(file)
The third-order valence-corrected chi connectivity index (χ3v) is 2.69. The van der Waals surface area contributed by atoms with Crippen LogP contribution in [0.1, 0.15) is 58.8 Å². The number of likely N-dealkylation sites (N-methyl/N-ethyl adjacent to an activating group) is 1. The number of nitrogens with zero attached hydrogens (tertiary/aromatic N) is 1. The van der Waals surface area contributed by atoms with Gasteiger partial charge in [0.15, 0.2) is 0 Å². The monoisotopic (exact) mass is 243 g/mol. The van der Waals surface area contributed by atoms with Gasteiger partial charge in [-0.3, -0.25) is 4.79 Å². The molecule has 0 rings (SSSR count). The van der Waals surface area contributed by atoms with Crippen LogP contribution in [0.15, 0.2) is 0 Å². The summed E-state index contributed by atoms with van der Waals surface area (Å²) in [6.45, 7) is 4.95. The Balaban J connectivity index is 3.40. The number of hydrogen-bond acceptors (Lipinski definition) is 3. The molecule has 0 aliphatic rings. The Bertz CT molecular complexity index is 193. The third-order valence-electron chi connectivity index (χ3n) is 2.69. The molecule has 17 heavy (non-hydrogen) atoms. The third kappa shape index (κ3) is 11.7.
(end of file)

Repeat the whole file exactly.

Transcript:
The third-order valence-corrected chi connectivity index (χ3v) is 2.69. The van der Waals surface area contributed by atoms with Crippen LogP contribution in [0.1, 0.15) is 58.8 Å². The number of likely N-dealkylation sites (N-methyl/N-ethyl adjacent to an activating group) is 1. The number of nitrogens with zero attached hydrogens (tertiary/aromatic N) is 1. The van der Waals surface area contributed by atoms with Gasteiger partial charge in [0.15, 0.2) is 0 Å². The monoisotopic (exact) mass is 243 g/mol. The van der Waals surface area contributed by atoms with Gasteiger partial charge in [-0.3, -0.25) is 4.79 Å². The molecule has 0 rings (SSSR count). The van der Waals surface area contributed by atoms with Crippen LogP contribution in [0.15, 0.2) is 0 Å². The summed E-state index contributed by atoms with van der Waals surface area (Å²) in [6.45, 7) is 4.95. The Balaban J connectivity index is 3.40. The number of hydrogen-bond acceptors (Lipinski definition) is 3. The molecule has 0 aliphatic rings. The Bertz CT molecular complexity index is 193. The third-order valence-electron chi connectivity index (χ3n) is 2.69. The molecule has 17 heavy (non-hydrogen) atoms. The third kappa shape index (κ3) is 11.7.